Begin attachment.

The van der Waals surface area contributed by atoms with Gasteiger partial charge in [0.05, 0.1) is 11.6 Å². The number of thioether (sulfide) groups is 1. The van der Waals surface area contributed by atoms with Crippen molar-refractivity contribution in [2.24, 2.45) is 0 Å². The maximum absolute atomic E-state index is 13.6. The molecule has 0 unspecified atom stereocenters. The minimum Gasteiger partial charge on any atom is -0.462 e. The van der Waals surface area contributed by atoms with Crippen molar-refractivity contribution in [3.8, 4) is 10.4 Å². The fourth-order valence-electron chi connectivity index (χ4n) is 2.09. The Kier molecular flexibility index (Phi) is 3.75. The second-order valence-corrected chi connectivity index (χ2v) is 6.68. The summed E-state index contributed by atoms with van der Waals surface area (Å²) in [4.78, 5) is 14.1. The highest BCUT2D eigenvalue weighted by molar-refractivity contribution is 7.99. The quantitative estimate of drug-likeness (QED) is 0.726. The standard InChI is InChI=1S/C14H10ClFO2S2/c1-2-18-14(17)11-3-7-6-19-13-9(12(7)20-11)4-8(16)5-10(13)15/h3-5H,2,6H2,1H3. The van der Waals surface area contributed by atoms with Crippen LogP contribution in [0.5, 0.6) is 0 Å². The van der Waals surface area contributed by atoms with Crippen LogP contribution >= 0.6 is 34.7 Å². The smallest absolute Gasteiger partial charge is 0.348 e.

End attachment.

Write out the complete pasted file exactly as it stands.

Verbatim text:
The van der Waals surface area contributed by atoms with Gasteiger partial charge in [0.05, 0.1) is 11.6 Å². The number of thioether (sulfide) groups is 1. The van der Waals surface area contributed by atoms with Crippen molar-refractivity contribution in [2.24, 2.45) is 0 Å². The maximum absolute atomic E-state index is 13.6. The molecule has 0 unspecified atom stereocenters. The minimum Gasteiger partial charge on any atom is -0.462 e. The van der Waals surface area contributed by atoms with Crippen molar-refractivity contribution in [3.8, 4) is 10.4 Å². The fourth-order valence-electron chi connectivity index (χ4n) is 2.09. The Kier molecular flexibility index (Phi) is 3.75. The second-order valence-corrected chi connectivity index (χ2v) is 6.68. The summed E-state index contributed by atoms with van der Waals surface area (Å²) in [4.78, 5) is 14.1. The highest BCUT2D eigenvalue weighted by molar-refractivity contribution is 7.99. The quantitative estimate of drug-likeness (QED) is 0.726. The standard InChI is InChI=1S/C14H10ClFO2S2/c1-2-18-14(17)11-3-7-6-19-13-9(12(7)20-11)4-8(16)5-10(13)15/h3-5H,2,6H2,1H3. The van der Waals surface area contributed by atoms with Crippen LogP contribution in [0.5, 0.6) is 0 Å². The van der Waals surface area contributed by atoms with Crippen LogP contribution >= 0.6 is 34.7 Å². The smallest absolute Gasteiger partial charge is 0.348 e.